UC Davis concludes that EMRs impact physician specialties differently (duh). The initial implementation of EMRs decreased physician productivity 25 to 33%. Over time, internal medicine providers adjusted to the new technology and slightly increased their productivity, but pediatricians and family practice doctors did not recover to their original productivity levels. The conclusion: there is a “mismatch between technology design and the work-flow requirements and health administration expectations” for different specialties.
- API Healthcare introduces the Electronic Employee Record, designed for healthcare organizations to store and maintain employee information, track trends, and create forecasts.
- Wills Eye Health System (PA) contracts with NextGen for its EHR and PM products.
- Children’s Hospital Central California subscribes to CapSite to improve its capital expenditure process.
- Wellsoft signs a two-year extension contract with Premier, allowing Wellsoft to remain the sole contracted supplier of EDIS for Premier’s member hospitals.
- St. Tammany Parish Hospital (LA) selects RelayHealth as its partner to build its community-wide HIE.
- HIStalk sponsors placing in the KLAS top ten of all vendors are 3M, Philips, Picis, Sunquest, McKesson, and Merge Healthcare.
- Sponsors in the professional services top ten in KLAS are Hayes Management Consulting, Vitalize Consulting Solutions, Ingenix, and McKesson.
- Sponsor products earning a Best in KLAS title in their segment are eClinicalWorks EMR (ambulatory EMR 26-100 physicians), Greenway Medical PrimeSuite Chart (ambulatory EMR 6-25 physicians), e-MDs Chart (ambulatory EMR 2-5 physicians), McKesson Paragon (community HIS), Allscripts Sunrise EPSi Decision Support (business decision support), Wellsoft EDIS (ED), McKesson Pathways Financial Management, Materials, and HR Manager (financial/ERP), McKesson Horizon Practice Plus (practice management 26-100 physicians), Greenway Medical PrimeSuite Practice (practice management 6-25 physicians), e-MDs Bill (practice management 2-5 physicians), and Nuance eScription (speech recognition).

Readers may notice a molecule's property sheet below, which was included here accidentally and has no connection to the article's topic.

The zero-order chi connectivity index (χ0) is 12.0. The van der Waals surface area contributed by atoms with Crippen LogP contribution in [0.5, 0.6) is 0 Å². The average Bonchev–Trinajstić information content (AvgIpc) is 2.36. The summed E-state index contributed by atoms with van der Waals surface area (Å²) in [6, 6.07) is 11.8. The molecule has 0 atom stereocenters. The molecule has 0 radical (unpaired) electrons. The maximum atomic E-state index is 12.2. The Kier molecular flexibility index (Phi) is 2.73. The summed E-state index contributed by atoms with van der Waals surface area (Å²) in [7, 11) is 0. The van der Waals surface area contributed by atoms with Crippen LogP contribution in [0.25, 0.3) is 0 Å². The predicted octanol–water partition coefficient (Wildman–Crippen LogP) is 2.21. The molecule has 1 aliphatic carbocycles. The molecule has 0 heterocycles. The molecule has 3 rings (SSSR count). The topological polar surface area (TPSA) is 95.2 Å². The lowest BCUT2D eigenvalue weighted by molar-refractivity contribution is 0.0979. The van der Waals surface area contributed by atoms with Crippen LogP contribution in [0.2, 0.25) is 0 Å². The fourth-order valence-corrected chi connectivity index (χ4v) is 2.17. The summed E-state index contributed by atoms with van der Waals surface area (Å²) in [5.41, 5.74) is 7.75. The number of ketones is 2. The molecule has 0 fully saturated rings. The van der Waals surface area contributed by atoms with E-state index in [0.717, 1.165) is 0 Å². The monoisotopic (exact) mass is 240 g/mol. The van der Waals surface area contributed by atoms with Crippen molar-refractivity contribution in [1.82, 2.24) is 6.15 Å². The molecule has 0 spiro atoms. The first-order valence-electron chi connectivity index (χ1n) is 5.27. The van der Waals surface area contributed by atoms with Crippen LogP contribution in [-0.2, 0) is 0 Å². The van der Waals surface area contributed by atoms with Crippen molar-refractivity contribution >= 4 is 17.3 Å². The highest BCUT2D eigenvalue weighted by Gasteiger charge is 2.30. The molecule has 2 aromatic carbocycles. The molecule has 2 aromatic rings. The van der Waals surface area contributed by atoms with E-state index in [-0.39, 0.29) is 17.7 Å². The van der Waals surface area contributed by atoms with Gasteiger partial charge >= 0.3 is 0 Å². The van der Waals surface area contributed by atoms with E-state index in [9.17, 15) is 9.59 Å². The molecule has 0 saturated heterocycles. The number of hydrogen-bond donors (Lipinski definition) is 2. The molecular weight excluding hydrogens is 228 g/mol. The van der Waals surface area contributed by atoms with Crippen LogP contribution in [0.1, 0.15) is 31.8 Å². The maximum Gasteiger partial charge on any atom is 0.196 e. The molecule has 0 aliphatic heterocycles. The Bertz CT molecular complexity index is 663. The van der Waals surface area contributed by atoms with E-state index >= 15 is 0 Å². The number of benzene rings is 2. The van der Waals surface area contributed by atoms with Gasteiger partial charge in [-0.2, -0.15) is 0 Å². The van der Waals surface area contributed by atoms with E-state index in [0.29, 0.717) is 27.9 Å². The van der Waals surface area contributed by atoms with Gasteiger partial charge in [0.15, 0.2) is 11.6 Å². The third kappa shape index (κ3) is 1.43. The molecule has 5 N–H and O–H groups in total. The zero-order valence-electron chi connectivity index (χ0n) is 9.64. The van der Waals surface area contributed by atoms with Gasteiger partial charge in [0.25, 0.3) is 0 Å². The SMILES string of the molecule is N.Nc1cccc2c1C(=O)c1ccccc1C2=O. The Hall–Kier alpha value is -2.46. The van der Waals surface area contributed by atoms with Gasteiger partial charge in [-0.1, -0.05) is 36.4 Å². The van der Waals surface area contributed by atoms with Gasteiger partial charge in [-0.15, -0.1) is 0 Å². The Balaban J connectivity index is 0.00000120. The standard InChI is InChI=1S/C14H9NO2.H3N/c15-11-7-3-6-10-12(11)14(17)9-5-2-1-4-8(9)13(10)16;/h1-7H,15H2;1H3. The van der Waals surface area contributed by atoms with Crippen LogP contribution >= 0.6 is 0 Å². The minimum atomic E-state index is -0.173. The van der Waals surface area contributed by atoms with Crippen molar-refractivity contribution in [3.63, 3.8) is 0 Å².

- Sponsors named Best in KLAS in the professional services category are Navicure (claims and clearinghouse services)and CareTech Solutions (IT outsourcing – extensive).
- Precyse Solutions ranked #2 in KLAS’s transcription provider category, but outscored everyone in report quality.
- UPDATE: we missed one! MedPlus’s ChartMaxx took Best in KLAS in the document imaging and management category, winning the #1 spot seven times since 2002. MedPlus has 140 implementations and 415,000 users.